I spent my morning in bed with a lusty man’s man. Hemingway again. No, I did not read For Whom The Bell Tolls again; I watched Hemingway and Gellhorn, a film about the love affair between writers Ernest Hemingway and Martha Gellhorn. He was a tortured artist, she an ambitious world-weary journalist. It was not a match made in Heaven.
Their love affair began as so many passionate, disastrous unions of the minds (and/or bodies) begin: in a bar. Hemingway was married but in possession of a wandering eye – an eye that focused on a young wandering journalist. They meet in a seedy moonshine shanty called Sloppy Joe's. She saunters over to the bar, where Hem is celebrating. The two exchange sharply pointed banter.
One gets the sense that Martha, played by Nicole Kidman, was a sincere person, earnest about her career, her ambitions, her passions. Hemingway, portrayed by Clive Owen, comes off like a showman, a charmer, more dedicated to his own pleasures and ego than any real cause.
When he utters, "The best way to find out if you can trust somebody is to trust them," you want to warn Gellhorn. "No, don't do it!"
And yet, despite the bellicose monologues, the pathetic drinking binges, the manic writing sessions, you are drawn to Hem. His magnetic fervor, his passionate pursuit of hedonistic pleasures, his commitment to his craft, make him seem larger than life and, admittedly, attractive. I could not help but think of Hem as a sexual being. I wondered if he brought his prodigious energies and passions to the bedroom.
Philip Kaufman, the man who directed Hemingway and Gellhorn, obviously spent time thinking about Hem's sexual prowess.
About 32 minutes into the film, Kidman and Owen tumble into bed. Outside the hotel room, the Spanish Civil War rages, bombs detonate; inside, the battle is staged on a primal level. Hem seduces Gellhorn with the finesse of a bull, charging forward, beautifully brutal, awesome in his masculinity.
As I watched these two strong, creative people come together, one yielding to the other, I knew the memory of that pairing was one of those singular events that remained with them throughout their lives. I imagined a gray-haired Gellhorn, gasping and pressing a wrinkled hand to her chest as she suddenly recalled that one, viscerally powerful night spent with a man she once loved.
One of the most powerful moments in the film, however, is when Hemingway's wife, Pauline, discovers he is having an affair with Gellhorn. The buttoned-down Pauline has an epic meltdown and screams, "She will leave you a broken man.”
Poor misguided Pauline. Gellhorn was not capable of breaking Hemingway, for he already was a broken, reckless, self-destructive man. Perhaps he was born that way, broken. But by adulthood he was well and truly shattered. In the film, Hemingway stands impassively watching his betrayed wife act out her pain – as cold and remote as the stuffed animal carcasses on his wall.
Sadly, he would not love or cherish Gellhorn anymore than he loved Pauline. He was not capable of loving, nor was Gellhorn, either, really. They were two broken, jagged pieces that did not fit together. Though they tried. They surely tried.
Something happens about two hours into the movie, some imperceptible shift occurs and we are permitted a peek through the thick, abrasive curtain shrouding the heart of Hemingway. Suddenly, I saw him through Gellhorn’s eyes, a brusque man with a quiet, powerful but limited capacity to love. He's the sort of man who appeals to women, strong, silent, scarred. They arouse in us a powerful desire to elicit words, love, healing. But their scars are too deep.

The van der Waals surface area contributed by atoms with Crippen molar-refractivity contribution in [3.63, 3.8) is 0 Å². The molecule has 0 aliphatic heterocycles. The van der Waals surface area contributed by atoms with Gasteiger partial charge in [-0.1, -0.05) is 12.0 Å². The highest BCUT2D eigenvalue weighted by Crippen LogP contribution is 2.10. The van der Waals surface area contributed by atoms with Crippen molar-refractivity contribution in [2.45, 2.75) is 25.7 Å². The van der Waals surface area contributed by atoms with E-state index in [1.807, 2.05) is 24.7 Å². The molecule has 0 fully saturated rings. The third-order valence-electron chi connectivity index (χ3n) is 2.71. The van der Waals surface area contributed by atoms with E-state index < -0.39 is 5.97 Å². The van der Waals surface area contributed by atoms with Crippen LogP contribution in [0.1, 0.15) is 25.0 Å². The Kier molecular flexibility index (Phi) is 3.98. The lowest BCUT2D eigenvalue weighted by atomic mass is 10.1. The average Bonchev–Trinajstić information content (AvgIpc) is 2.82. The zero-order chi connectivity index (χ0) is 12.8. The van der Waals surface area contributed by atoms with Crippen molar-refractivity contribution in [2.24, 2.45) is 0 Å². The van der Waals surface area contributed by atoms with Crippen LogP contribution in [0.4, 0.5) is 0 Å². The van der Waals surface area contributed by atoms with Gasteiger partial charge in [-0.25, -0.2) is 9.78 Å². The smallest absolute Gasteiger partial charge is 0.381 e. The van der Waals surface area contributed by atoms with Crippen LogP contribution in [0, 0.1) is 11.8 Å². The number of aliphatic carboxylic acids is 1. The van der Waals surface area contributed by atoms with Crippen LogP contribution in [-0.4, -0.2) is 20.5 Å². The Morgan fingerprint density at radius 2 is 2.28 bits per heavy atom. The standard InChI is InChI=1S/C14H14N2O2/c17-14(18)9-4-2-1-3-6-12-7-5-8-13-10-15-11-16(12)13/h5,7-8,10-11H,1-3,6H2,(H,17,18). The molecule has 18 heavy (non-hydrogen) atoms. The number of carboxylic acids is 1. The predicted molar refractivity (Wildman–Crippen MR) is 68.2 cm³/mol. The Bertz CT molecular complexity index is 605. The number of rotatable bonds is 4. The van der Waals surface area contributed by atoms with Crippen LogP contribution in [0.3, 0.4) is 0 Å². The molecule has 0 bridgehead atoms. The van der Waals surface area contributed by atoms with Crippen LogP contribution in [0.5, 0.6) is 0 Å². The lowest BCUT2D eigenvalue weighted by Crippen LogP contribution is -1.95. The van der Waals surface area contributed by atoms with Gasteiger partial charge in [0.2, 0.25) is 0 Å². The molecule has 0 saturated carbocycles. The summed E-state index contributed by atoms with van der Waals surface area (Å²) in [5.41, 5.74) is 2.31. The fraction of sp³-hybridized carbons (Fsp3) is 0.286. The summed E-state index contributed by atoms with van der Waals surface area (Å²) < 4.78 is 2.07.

Hemingway and Gellhorn are sitting in a cave in China, having just been abandoned by a squad of soldiers. They are supposed to be on their honeymoon, but the ambitious Gellhorn wanted to pursue a story about resistance fighters in China, and so Hem grudgingly relented. Gellhorn/Kidman looks at Hem/Owen and realizes the sacrifice he has made in following her to war-torn, disease-infested China. She is about to thank him when he makes some obnoxious comment. The tension dissipates, the two laugh, and a beautiful, fleeting moment of pure love is captured.
A few minutes more and tone of the film changes shifts again and the curtain closes. Hemingway is back to being an angry, pontificating, self-absorbed bully. We see a shattered Hemingway, undergoing electroshock therapy and then putting the barrel of a gun into his mouth.
In that gripping cinematic moment, I loved Hemingway. I loved him for his brilliance, his charm, his vulnerabilities. I hated him, too. I hated him for being the embodiment of tortured genius. I hated him for not taking Gellhorn in his arms and never letting her go.
The thing is, even though these tortured souls were an unhealthy pairing, I can't help but wish they’d stayed together, the fuel of their passion would have been enough to keep their train on the track.
The movie ends with a cantankerous, hard-bitten elderly Gellhorn throwing reporters out of her home after they ask her about her brief marriage to Hemingway. She grumbles, "I am not a footnote to someone else's life!" Her snappishness left me wondering if she ever really loved Hemingway, or if the unsavory details of their affair had left her bitter.
The reporters leave and Gellorn slowly walks across the room to her desk, takes a seat and retrieves a weathered letter from a drawer. The letter is a love note from Hemingway, penned at the the height of their romance.
"My Dearest Marty, one thing you must know, love is infinitely more powerful than hate."
I felt my breath catch in my throat. Gellhorn did love Hemingway, went on loving him even though they could not be together.
Some loves are like that, aren't they? Flawed, but still powerful and true.
**I am not an expert on Hemingway or his works. The thoughts shared in this posting were formed while watching the HBO film Hemingway and Gellhorn.